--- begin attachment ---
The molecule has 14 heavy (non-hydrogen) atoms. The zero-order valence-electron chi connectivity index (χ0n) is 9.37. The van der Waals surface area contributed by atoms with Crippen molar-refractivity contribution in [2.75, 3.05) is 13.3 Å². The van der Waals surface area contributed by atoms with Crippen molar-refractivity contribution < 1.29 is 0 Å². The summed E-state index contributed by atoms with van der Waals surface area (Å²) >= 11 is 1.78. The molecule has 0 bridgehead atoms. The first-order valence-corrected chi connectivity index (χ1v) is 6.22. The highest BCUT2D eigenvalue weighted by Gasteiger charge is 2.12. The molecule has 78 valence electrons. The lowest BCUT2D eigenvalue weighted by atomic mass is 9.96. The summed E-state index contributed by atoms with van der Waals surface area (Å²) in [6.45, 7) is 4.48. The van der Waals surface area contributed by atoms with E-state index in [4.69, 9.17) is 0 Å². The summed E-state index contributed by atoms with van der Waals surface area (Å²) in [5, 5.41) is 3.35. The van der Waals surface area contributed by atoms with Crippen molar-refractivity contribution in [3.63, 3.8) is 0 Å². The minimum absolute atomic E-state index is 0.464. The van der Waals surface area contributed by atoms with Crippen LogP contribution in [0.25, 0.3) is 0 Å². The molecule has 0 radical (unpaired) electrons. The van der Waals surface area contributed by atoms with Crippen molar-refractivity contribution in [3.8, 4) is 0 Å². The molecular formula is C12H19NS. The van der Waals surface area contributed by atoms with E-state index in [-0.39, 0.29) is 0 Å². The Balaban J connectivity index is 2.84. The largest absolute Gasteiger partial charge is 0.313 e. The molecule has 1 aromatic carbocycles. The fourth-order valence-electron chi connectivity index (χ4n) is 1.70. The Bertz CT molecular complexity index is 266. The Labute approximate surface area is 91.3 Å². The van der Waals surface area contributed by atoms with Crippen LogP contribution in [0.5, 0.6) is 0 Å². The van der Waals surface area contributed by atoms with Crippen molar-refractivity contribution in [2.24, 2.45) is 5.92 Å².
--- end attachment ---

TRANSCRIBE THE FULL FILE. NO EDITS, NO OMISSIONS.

The molecule has 14 heavy (non-hydrogen) atoms. The zero-order valence-electron chi connectivity index (χ0n) is 9.37. The van der Waals surface area contributed by atoms with Crippen molar-refractivity contribution in [2.75, 3.05) is 13.3 Å². The van der Waals surface area contributed by atoms with Crippen molar-refractivity contribution < 1.29 is 0 Å². The summed E-state index contributed by atoms with van der Waals surface area (Å²) >= 11 is 1.78. The molecule has 0 bridgehead atoms. The first-order valence-corrected chi connectivity index (χ1v) is 6.22. The highest BCUT2D eigenvalue weighted by Gasteiger charge is 2.12. The molecule has 78 valence electrons. The lowest BCUT2D eigenvalue weighted by atomic mass is 9.96. The summed E-state index contributed by atoms with van der Waals surface area (Å²) in [6.45, 7) is 4.48. The van der Waals surface area contributed by atoms with E-state index in [4.69, 9.17) is 0 Å². The summed E-state index contributed by atoms with van der Waals surface area (Å²) in [5, 5.41) is 3.35. The van der Waals surface area contributed by atoms with Crippen molar-refractivity contribution in [3.63, 3.8) is 0 Å². The minimum absolute atomic E-state index is 0.464. The van der Waals surface area contributed by atoms with Crippen LogP contribution in [0.25, 0.3) is 0 Å². The molecule has 0 radical (unpaired) electrons. The van der Waals surface area contributed by atoms with Crippen molar-refractivity contribution in [3.8, 4) is 0 Å². The molecular formula is C12H19NS. The van der Waals surface area contributed by atoms with E-state index in [-0.39, 0.29) is 0 Å². The Balaban J connectivity index is 2.84. The largest absolute Gasteiger partial charge is 0.313 e. The molecule has 1 aromatic carbocycles. The fourth-order valence-electron chi connectivity index (χ4n) is 1.70. The Bertz CT molecular complexity index is 266. The Labute approximate surface area is 91.3 Å². The van der Waals surface area contributed by atoms with Crippen LogP contribution in [0.5, 0.6) is 0 Å². The van der Waals surface area contributed by atoms with Crippen molar-refractivity contribution in [2.24, 2.45) is 5.92 Å².